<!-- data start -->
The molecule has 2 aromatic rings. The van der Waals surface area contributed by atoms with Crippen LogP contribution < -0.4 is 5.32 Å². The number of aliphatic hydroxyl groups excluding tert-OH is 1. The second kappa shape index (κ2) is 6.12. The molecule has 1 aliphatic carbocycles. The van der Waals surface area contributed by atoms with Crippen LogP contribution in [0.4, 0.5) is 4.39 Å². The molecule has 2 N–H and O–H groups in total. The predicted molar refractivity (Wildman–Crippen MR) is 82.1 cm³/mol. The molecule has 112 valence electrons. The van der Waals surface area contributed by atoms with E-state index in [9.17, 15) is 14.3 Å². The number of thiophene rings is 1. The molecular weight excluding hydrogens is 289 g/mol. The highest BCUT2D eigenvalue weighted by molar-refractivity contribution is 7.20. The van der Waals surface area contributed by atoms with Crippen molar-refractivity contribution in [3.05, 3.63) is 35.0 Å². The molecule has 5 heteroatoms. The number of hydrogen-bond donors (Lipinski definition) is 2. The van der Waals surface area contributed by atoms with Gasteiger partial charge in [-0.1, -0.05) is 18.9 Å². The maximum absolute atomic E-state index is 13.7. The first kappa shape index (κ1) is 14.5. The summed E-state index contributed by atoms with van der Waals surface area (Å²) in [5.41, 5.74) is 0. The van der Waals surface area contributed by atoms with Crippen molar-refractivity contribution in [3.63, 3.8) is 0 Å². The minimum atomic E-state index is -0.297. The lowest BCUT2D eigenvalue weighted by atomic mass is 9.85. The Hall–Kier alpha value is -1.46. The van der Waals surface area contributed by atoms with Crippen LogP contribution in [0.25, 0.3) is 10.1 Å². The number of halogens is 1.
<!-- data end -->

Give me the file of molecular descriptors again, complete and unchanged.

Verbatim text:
The molecule has 2 aromatic rings. The van der Waals surface area contributed by atoms with Crippen LogP contribution < -0.4 is 5.32 Å². The number of aliphatic hydroxyl groups excluding tert-OH is 1. The second kappa shape index (κ2) is 6.12. The molecule has 1 aliphatic carbocycles. The van der Waals surface area contributed by atoms with Crippen LogP contribution in [0.4, 0.5) is 4.39 Å². The molecule has 2 N–H and O–H groups in total. The predicted molar refractivity (Wildman–Crippen MR) is 82.1 cm³/mol. The molecule has 112 valence electrons. The van der Waals surface area contributed by atoms with E-state index in [9.17, 15) is 14.3 Å². The number of thiophene rings is 1. The molecular weight excluding hydrogens is 289 g/mol. The highest BCUT2D eigenvalue weighted by molar-refractivity contribution is 7.20. The van der Waals surface area contributed by atoms with Crippen molar-refractivity contribution in [3.05, 3.63) is 35.0 Å². The molecule has 5 heteroatoms. The number of hydrogen-bond donors (Lipinski definition) is 2. The van der Waals surface area contributed by atoms with Gasteiger partial charge in [-0.1, -0.05) is 18.9 Å². The maximum absolute atomic E-state index is 13.7. The first kappa shape index (κ1) is 14.5. The summed E-state index contributed by atoms with van der Waals surface area (Å²) in [5.41, 5.74) is 0. The van der Waals surface area contributed by atoms with Crippen molar-refractivity contribution in [3.63, 3.8) is 0 Å². The minimum atomic E-state index is -0.297. The lowest BCUT2D eigenvalue weighted by atomic mass is 9.85. The Hall–Kier alpha value is -1.46. The van der Waals surface area contributed by atoms with Crippen LogP contribution in [0.25, 0.3) is 10.1 Å². The number of halogens is 1.